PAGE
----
You'll most likely fall in love with St. John and want to get married on this idyllic island. The wedding cake studio Island Sweet Stuff will not only create a blissful cake for your wedding but would also recommend the best wedding planners.

Now that you've decided to move to St. John and want to get your stuff over as quickly as possible HB Florida Export may be of assistance.

You can read more articles on this island on our blog: CoolestCarib.com/blog and see the island's Photo Feature below.

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St. John US Virgin Islands Caribbean Maps
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If you own a business in the Caribbean and need professional assistance with your website and social media, gandor.tv will create, maintain and promote it for you.

If you're interested in some facts of this island i.e. history, government, taxation, animals read the Fun Facts below

Enjoy your stay!

National Anthem

"Virgin Islands March"

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Fun Facts St. John USVI
Nationality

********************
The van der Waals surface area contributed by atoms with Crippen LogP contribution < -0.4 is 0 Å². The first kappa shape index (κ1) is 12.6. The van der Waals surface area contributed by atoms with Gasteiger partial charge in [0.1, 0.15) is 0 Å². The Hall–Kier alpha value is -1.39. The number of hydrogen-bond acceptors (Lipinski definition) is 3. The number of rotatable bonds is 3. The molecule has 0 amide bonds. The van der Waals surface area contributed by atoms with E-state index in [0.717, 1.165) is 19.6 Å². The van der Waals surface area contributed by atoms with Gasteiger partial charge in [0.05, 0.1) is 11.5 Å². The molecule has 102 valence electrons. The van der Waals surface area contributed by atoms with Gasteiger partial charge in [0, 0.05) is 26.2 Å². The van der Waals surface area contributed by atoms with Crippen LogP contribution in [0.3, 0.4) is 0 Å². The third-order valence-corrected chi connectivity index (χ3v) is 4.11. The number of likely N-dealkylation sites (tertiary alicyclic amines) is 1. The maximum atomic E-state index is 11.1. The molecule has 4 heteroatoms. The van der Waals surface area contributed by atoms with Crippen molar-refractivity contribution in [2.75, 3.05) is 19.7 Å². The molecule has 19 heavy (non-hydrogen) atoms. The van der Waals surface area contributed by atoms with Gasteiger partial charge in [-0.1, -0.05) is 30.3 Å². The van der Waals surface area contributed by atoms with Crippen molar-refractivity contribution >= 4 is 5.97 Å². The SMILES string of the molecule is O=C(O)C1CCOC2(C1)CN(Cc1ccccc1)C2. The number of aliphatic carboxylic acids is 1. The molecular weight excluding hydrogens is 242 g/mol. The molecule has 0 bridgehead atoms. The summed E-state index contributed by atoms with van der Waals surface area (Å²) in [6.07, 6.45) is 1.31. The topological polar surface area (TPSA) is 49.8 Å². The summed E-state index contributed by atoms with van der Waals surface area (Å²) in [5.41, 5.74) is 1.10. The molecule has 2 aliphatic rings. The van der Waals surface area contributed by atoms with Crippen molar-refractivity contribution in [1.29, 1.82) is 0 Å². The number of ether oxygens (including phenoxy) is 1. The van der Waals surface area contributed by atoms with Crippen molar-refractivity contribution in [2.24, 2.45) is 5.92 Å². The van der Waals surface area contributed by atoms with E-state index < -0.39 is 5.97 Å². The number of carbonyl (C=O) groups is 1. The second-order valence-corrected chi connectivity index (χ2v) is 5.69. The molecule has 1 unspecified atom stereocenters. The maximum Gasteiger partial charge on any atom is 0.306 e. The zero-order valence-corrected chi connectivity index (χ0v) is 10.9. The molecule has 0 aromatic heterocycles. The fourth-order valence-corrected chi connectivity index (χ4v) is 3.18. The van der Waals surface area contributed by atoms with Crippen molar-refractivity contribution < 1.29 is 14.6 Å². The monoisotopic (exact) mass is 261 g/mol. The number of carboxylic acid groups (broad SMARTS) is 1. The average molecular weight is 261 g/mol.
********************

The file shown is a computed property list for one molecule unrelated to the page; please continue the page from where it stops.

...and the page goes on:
The residents of St. John, US Virgin islands are U.S. citizens, although they cannot vote in presidential elections and have only non-voting status in Congress.
Size
19 Square Miles
Population
4300 residents
Currency & Credit Cards
US Dollar. Major Credit Cards are accepted. ATM machines are located in banks and selected commercial outlets
Government
Virgin Islanders were granted U.S. citizenship in 1927. The right to vote in public elections was given in 1936 to all who could read and write English. The governor was elected by popular vote for the first time in 1970. Currently the US Virgin Islands have a nonvoting representative in Congress. Residents of these islands generally enjoy the same rights as those of US citizens, but they may not vote in presidential elections.